Brass bands consist of brass wind instruments, including horns, cornets, trombones, basses, baritones and euphoniums, with percussion backing. The minimum number of musicians in a band is usually 15. New Zealand contests allow any maximum number of players when marching, but no more than 31 brass players on stage. Brass bands went through a golden age from the 1880s to the 1910s. Brass-band music was the most accessible form of popular music, providing the mainstay for outdoor events. Competitions were avidly followed and local bands were a source of civic pride. After the 1920s the availability of a wide range of other forms of music meant the social role of brass bands diminished.
Brass instruments are usually silver-plated or lacquered, but in the geothermally active area of Rotorua they are nickel-plated to protect them from the sulfuric atmosphere.
Salvation Army bands
The Salvation Army adopted brass-band music as a form of religious praise and evangelism. In 1883, the year the Salvation Army arrived in New Zealand, bands were established in a number of towns, including Dunedin and Wellington. At first they were often prohibited from playing in the streets, but before long they became accepted by authorities.
In the male-dominated world of brass bands, the Salvation Army encouraged female musicians. Salvation Army bands, musicians and composers have gained great respect in the world of brass-band performance.
A significant Māori brass-band movement developed in the 1890s. Māori raised funds and set up their own bands. Remote settlements such as Rānana on the Whanganui River and Kakanui on the Kaipara Harbour had ‘native brass bands’, equipped with elaborate uniforms and trained by experienced Pākehā bandmasters. Māori bands played at a wide range of events, including hui (gatherings) and tangi (funerals), where they added a modern element to traditional ceremonies.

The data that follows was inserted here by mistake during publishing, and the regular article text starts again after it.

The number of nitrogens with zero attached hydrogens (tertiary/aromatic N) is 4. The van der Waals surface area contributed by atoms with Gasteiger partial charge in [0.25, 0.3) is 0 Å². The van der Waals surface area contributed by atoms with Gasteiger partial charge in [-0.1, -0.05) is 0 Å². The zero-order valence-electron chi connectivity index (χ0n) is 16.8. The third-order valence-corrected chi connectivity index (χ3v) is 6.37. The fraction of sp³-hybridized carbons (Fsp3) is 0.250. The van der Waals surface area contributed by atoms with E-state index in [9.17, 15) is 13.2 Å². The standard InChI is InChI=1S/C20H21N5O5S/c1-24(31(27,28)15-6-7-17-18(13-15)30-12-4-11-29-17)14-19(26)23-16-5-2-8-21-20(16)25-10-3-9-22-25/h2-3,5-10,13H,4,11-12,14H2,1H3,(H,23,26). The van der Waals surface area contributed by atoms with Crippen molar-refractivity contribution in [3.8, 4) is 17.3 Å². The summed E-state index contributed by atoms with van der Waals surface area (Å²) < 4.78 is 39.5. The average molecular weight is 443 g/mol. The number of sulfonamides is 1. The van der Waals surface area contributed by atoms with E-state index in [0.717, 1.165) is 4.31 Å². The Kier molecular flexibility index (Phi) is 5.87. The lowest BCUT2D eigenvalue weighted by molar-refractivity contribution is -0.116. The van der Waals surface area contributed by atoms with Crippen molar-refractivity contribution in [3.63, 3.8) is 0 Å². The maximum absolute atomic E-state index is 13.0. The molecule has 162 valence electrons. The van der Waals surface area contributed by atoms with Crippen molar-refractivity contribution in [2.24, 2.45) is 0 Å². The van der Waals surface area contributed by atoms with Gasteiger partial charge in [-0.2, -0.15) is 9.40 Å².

The seven bands of Rātana
Māori prophet Tahupōtiki Wiremu Rātana placed a strong emphasis on music when establishing his religious movement in the 1920s. In the 1930s the Rātana Church established seven brass bands. These seven bands continued to play an important role into the 2010s. The Rātana Church sees music as a way to draw people to its religious message, and to inspire the struggle against evil.
Local bands were rebuilt after the First World War, with the 1920s becoming another golden age. With the tough economic times of the 1930s bands struggled to survive. The new medium of radio allowed brass bands to get some airplay, but it also exposed people to a wider range of musical forms. Recorded music was more widely available, meaning bands faced more musical competition.
Over the 20th century brass bands lost their central role in public entertainment. New Zealand nevertheless retained a vibrant band scene, winning international reputations for both musical performance and formation marching.
The National Band of New Zealand is selected by competition among musicians from the country’s brass bands. The band established its international reputation in its 1953 tour of Great Britain, winning the Edinburgh Festival and Belle Vue brass band contests. It later won the 1978 International Band Festival at Toronto, Canada, and sections of the World Music Concourse at Kerkrade, the Netherlands, in 1962, 1978 and 1985.
The 21st century
The New Zealand brass-band movement continued to flourish in the 2010s. Thirty bands from around the country competed in the 2013 national championships. In 2014 the New Zealand Brass Band Association listed 52 member bands from Whāngārei to Invercargill. There were also many unaffiliated bands, including Salvation Army, Rātana and Tongan bands.
Prominent bands in the 2000s included St Kilda Brass from Dunedin, Brass Wanganui, Dalewool Auckland Brass and Woolston Brass from Christchurch. Woolston Brass was the most successful New Zealand band of the 2000s, winning the National Band contest for four years consecutively from 2009 to 2012. Bands such as the Woolston Brass Academy, Nelson Youth Brass and the National Secondary Schools Brass Band provided opportunities for a new generation of musicians.
Bands in the 21st century performed in concert halls and many other settings as well as on the march. In addition to more traditional items, hymns and compositions specifically for brass, bands performed classical items, jazz numbers, show tunes and brass versions of popular music.